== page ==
My answer is always this: Choose designers who specifically know the mail order market. Why? Consider the following: Catalogs/mailers accustomed to generating sales via mail/internet ordering are a very different animal from a branding vehicle. They may look similar, but companies that create mail order catalogs and direct mail know exactly how to leverage creative that not only builds their brands, but also sells product. That’s the key difference. What looks simple is actually highly specialized and technical.

    Beautiful doesn’t always sell. Direct mail design companies know how to generate sales for a couple of reasons:

    1. They understand the key drivers of stimulating response.
    2. They understand the budgetary constraints that separate mail order from brand building.

    How to Start, Who to Choose
    If you’re entering the direct mail arena for the first time, you’ll likely have a limited testing budget and no time to figure out how to build mail order creative on your own.

    A catalog-specific or direct marketing agency, especially one with specific knowledge in your category, should be a core member of your team. Start by contacting a number of these creative agencies and invite them to develop creative concepts for you. You’ll immediately see who gets your business and who doesn’t based on their comps.

    In choosing an agency, look for one that does all facets of the production process, from photography to layout and design, and even pre-press (or pre-media, as it’s often called now). That gives the agency a major stake in the process and provides you with complete accountability.

    You’ll also see a wide range of prices for building your catalog or direct mail piece. Gauge the price/performance ratio of direct marketing. Remember this as you review pricing: Every penny more your mailer costs per unit, you need to generate 2 cents more in sales. And don’t skimp on design. A good design company can help you balance this out.

    Direct mail serves a strategic purpose. Do the math up front to calculate your break-even points and projected P&Ls. Don’t get so hooked on the creative that it takes on a life of its own. Photo shoots and design are the “sexy” side of the business, but you make your money based on targeting the right product to the right market, and then building creative to speak to that market in a manner that sells.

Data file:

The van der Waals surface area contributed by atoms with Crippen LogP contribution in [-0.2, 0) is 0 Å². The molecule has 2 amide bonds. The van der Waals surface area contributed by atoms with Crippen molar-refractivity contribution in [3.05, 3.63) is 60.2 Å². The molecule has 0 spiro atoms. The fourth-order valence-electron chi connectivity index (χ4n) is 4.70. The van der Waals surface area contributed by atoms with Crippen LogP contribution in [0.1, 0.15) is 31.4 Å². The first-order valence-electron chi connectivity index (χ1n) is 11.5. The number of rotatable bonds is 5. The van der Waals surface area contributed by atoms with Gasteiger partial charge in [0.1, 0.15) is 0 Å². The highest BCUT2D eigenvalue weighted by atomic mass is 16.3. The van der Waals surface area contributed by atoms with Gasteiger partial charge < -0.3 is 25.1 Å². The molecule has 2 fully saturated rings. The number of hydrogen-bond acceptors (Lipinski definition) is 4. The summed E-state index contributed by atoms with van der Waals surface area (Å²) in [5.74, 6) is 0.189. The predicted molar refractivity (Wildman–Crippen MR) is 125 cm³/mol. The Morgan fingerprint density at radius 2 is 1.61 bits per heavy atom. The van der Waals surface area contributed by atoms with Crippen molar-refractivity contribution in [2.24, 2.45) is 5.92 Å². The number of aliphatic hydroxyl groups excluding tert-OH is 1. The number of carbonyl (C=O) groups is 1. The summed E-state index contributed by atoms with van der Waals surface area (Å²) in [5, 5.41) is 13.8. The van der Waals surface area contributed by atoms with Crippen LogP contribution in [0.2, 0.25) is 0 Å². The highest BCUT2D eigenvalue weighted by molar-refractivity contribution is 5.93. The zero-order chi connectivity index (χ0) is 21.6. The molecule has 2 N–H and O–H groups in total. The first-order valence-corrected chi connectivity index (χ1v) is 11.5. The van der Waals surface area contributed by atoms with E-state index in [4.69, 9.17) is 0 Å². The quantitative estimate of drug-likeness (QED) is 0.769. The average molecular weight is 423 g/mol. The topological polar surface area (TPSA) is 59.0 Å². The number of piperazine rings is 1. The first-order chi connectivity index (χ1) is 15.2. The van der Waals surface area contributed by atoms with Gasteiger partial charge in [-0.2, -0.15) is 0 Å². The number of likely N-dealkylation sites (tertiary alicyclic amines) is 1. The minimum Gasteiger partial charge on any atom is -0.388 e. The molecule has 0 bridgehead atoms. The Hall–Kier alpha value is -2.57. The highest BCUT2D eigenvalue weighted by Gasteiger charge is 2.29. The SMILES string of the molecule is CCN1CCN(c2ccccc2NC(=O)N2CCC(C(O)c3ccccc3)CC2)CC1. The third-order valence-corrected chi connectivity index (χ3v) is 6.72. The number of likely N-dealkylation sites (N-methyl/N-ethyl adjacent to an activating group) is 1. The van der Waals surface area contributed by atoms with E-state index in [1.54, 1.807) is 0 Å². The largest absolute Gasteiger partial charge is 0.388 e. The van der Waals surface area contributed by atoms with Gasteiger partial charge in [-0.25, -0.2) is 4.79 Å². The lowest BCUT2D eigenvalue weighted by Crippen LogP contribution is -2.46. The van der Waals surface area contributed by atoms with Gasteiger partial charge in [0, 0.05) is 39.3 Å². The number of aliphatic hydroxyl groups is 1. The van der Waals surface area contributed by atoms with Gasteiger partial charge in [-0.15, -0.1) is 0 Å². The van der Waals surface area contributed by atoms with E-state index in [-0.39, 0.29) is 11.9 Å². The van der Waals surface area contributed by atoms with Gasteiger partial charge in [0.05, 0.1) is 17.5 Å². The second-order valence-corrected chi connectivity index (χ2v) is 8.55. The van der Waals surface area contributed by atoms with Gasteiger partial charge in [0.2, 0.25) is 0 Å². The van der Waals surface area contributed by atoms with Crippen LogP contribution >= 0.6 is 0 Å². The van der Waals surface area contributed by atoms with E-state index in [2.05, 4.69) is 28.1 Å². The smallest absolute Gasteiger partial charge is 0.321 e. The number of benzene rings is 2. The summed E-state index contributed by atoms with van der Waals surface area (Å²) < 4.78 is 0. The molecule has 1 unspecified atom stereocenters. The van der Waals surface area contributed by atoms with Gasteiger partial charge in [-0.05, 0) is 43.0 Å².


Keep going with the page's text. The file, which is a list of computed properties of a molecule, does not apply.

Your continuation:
Thus, I implore you to remember the 40/40/20 rule. Lists and offers (merchandise) make up a combined 80 percent of the potential impact you can have on your direct marketing efforts, while creative comprises only 20 percent.

    Win a Free One hour Social Media Consultation as Part of My One Year Anniversary Celebration


    The Gilbert Direct Marketing Blog is celebrating it’s one year anniversary and my company is celebrating it’s tenth year in business.

    So here is a contest for you….

    Guess how many blog page views I have had in the last year to win.

    Winner gets a free one hour review and recommendation of either your linkedin profile, or your own social media sites.  Closest the the exact number of page views wins.  Post your answer to the comments below to win.  Contest ends 11/30/09.

    Note: Click here to see the other contest entries.  Post your answer there not here please

    How to Easily and Cost Effectively Add Video to Your Marketing Arsenal


    Note from Jim: I originally was going to have this be the last installment of the “you lost me there” series, but I seem to have gotten sidetracked.  At any rate, video is in my opinion the next big opportunity in social and direct marketing if harnessed correctly.

    How to Easily and Cost Effectively Add Video to Your Marketing Arsenal

    I recently conducted a testimonial contest for a client. I asked for all types of submissions, from written to video. Of course I was hoping for video, and boy was I rewarded. The contest winner’s video was slick, well-written, modestly well-acted and, with some tweaking and a call to action, could’ve actually been put on TV. All this came from a customer who was in love with my client’s services, had a video camera and some editing software (like Apple’s iMovie, which comes standard with all Macs), and a couple of cue cards.

    Just by putting the video up on YouTube, the company’s blog, Facebook and tweeting it on twitter, it’s gotten almost 300 views. This client isn’t a large company, so while 300 views doesn’t seem like a lot, it still counts. Lots of clients and prospects have commented on the video, too.